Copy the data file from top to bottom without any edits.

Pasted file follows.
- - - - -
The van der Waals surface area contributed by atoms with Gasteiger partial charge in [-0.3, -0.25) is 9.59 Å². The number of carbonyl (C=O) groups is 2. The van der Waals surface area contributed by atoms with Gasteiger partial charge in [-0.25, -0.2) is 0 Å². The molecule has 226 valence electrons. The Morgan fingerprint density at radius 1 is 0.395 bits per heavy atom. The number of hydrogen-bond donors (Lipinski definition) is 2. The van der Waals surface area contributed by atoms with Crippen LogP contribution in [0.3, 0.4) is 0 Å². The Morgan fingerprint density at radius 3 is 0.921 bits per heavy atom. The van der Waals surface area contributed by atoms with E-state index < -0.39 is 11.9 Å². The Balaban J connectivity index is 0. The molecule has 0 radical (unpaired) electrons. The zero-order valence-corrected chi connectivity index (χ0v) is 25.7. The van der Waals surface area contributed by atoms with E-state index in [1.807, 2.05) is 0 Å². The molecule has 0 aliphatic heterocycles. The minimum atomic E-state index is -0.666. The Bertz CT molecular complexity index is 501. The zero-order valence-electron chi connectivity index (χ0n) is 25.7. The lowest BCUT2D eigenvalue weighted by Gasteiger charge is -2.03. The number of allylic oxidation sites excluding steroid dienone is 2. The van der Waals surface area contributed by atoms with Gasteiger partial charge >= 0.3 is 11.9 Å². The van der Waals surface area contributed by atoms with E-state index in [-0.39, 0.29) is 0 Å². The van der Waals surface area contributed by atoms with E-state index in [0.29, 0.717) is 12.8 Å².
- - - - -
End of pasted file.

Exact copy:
The van der Waals surface area contributed by atoms with Gasteiger partial charge in [-0.3, -0.25) is 9.59 Å². The number of carbonyl (C=O) groups is 2. The van der Waals surface area contributed by atoms with Gasteiger partial charge in [-0.25, -0.2) is 0 Å². The molecule has 226 valence electrons. The Morgan fingerprint density at radius 1 is 0.395 bits per heavy atom. The number of hydrogen-bond donors (Lipinski definition) is 2. The van der Waals surface area contributed by atoms with Crippen LogP contribution in [0.3, 0.4) is 0 Å². The Morgan fingerprint density at radius 3 is 0.921 bits per heavy atom. The van der Waals surface area contributed by atoms with E-state index < -0.39 is 11.9 Å². The Balaban J connectivity index is 0. The molecule has 0 radical (unpaired) electrons. The zero-order valence-corrected chi connectivity index (χ0v) is 25.7. The van der Waals surface area contributed by atoms with E-state index in [1.807, 2.05) is 0 Å². The molecule has 0 aliphatic heterocycles. The minimum atomic E-state index is -0.666. The Bertz CT molecular complexity index is 501. The zero-order valence-electron chi connectivity index (χ0n) is 25.7. The lowest BCUT2D eigenvalue weighted by Gasteiger charge is -2.03. The number of allylic oxidation sites excluding steroid dienone is 2. The van der Waals surface area contributed by atoms with Gasteiger partial charge >= 0.3 is 11.9 Å². The van der Waals surface area contributed by atoms with E-state index in [-0.39, 0.29) is 0 Å². The van der Waals surface area contributed by atoms with E-state index in [0.29, 0.717) is 12.8 Å².